Divergent Accumulation of Microbial Residues and Amino Sugars in Loess Soil after Six Years of Different Inorganic Nitrogen Enrichment Scenarios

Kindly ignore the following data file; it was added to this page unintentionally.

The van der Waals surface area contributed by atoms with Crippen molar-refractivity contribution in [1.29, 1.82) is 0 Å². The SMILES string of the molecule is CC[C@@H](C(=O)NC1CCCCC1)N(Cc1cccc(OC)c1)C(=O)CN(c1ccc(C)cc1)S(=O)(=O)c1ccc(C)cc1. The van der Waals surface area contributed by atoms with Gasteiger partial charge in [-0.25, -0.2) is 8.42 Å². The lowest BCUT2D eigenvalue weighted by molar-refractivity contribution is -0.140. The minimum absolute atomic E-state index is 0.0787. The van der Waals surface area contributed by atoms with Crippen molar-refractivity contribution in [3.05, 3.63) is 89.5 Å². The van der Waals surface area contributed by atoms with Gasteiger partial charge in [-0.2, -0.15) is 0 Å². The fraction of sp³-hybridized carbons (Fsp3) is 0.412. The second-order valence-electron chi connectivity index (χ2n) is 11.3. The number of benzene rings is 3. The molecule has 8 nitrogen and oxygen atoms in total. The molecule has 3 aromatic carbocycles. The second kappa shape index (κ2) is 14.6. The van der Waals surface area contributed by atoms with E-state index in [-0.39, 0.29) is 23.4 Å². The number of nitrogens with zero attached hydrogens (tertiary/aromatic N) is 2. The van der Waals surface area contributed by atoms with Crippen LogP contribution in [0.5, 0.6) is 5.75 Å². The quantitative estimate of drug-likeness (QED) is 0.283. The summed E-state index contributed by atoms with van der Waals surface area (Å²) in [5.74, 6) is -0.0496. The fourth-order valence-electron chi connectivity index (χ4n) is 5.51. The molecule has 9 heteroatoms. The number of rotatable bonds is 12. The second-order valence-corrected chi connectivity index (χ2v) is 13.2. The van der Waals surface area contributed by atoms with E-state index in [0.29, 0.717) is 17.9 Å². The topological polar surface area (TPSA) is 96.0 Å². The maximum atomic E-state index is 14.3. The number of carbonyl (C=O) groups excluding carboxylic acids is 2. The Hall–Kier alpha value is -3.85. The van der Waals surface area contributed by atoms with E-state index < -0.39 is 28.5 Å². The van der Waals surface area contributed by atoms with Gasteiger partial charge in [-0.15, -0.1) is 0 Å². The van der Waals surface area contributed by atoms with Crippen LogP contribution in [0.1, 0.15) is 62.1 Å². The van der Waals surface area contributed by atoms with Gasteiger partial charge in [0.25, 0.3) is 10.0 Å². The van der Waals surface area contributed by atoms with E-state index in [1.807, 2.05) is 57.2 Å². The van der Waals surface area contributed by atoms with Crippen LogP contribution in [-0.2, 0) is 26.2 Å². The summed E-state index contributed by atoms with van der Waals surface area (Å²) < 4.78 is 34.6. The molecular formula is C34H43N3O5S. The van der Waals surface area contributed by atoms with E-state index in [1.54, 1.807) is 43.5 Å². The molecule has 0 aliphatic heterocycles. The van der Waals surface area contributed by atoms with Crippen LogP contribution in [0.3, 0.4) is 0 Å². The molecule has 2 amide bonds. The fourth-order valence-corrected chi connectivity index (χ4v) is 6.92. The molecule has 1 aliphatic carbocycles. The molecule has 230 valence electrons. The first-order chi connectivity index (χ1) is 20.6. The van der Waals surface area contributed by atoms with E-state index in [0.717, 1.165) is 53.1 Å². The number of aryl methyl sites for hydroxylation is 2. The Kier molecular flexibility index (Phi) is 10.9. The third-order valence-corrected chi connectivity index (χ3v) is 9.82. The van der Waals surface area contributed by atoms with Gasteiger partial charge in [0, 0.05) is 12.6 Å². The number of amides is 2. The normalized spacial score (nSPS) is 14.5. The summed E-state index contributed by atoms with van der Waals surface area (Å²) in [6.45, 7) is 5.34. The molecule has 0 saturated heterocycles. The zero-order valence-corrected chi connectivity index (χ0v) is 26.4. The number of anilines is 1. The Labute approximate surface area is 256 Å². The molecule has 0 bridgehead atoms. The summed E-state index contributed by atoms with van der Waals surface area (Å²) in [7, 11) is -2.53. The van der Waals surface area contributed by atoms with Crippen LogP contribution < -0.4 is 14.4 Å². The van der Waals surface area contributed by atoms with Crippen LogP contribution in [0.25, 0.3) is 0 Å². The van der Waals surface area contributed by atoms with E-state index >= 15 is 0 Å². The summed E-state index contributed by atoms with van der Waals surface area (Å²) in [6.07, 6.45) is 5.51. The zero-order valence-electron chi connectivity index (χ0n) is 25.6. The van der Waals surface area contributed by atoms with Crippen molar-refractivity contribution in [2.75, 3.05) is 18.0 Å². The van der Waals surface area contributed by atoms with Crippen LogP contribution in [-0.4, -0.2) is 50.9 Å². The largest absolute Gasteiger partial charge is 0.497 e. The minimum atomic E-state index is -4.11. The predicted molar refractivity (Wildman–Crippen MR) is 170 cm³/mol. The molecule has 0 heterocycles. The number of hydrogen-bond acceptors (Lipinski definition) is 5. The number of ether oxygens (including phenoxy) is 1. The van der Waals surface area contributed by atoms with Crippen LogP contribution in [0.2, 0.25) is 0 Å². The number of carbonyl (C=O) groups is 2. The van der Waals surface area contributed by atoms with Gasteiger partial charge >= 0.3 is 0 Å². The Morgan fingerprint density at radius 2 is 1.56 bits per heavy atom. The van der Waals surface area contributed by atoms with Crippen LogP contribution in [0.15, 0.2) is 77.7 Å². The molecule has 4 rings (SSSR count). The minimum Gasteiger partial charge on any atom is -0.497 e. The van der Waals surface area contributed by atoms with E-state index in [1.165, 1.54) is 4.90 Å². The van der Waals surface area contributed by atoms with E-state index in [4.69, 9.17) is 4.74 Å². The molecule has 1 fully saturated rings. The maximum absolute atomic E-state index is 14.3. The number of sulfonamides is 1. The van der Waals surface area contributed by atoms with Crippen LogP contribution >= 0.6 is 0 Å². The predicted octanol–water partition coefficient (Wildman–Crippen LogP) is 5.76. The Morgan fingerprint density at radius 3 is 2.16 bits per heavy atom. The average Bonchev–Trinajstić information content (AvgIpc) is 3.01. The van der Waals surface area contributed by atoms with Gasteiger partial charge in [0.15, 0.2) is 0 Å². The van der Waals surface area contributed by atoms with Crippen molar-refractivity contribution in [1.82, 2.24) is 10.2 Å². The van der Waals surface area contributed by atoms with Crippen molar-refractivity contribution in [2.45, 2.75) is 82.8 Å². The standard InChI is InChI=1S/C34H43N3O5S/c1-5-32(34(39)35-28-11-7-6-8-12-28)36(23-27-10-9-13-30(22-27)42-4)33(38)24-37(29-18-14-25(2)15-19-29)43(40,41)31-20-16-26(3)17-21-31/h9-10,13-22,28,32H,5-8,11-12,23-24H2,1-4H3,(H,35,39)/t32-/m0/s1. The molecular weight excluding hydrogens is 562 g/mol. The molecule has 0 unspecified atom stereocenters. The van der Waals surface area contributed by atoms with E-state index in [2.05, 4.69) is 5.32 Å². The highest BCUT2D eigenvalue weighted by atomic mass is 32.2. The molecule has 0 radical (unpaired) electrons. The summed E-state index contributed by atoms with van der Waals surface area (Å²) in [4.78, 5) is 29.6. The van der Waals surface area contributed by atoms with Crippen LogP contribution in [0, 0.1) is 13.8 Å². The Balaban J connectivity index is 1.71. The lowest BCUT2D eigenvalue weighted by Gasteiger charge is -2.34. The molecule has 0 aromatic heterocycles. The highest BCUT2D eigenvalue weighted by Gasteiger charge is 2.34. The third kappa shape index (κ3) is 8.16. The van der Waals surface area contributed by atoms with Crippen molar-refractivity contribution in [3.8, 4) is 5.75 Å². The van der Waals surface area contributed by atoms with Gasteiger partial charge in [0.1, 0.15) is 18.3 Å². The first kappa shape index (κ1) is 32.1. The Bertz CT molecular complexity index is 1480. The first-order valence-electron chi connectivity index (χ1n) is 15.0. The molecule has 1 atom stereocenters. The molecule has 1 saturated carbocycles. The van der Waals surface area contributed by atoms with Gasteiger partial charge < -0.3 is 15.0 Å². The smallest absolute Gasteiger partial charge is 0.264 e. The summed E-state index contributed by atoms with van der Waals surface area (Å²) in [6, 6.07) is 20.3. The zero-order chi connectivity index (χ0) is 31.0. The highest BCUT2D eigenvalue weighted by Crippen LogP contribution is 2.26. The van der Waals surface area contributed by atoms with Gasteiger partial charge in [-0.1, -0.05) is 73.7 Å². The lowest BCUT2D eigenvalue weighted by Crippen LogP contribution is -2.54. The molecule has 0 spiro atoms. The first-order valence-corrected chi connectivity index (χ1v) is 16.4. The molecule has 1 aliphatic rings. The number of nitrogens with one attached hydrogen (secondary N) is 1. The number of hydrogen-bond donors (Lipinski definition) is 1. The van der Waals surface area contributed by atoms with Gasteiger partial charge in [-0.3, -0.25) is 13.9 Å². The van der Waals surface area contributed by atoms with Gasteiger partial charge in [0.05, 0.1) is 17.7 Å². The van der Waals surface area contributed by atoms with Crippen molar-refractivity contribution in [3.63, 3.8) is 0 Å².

Amino sugars are key microbial biomarkers for determining the contribution of microbial residues in soil organic matter (SOM). However, it remains largely unclear as to what extent inorganic nitrogen (N) fertilization can lead to the significant degradation of SOM in alkaline agricultural soils. A six-year field experiment was conducted from 2013 to 2018 to evaluate the effects of chronic N enrichment on microbial residues, amino sugars, and soil biochemical properties under four nitrogen (urea, 46% N) fertilization scenarios: 0 (no-N, control), 75 (low-N), 225 (medium-N), and 375 (high-N) kg N ha−1. The results showed that chronic N enrichment stimulated microbial residues and amino sugar accumulation over time. The medium-N treatment increased the concentration of muramic acid (15.77%), glucosamine (13.55%), galactosamine (18.84%), bacterial residues (16.88%), fungal residues (11.31%), and total microbial residues (12.57%) compared to the control in 2018; however, these concentrations were comparable to the high-N treatment concentrations. The ratio of glucosamine to galactosamine and of glucosamine to muramic acid decreased over time due to a larger increase in bacterial residues as compared to fungal residues. Microbial biomass, soil organic carbon, and aboveground plant biomass positively correlated with microbial residues and amino sugar components. Chronic N enrichment improved the soil biochemical properties and aboveground plant biomass, which stimulated microbial residues and amino sugar accumulation over time

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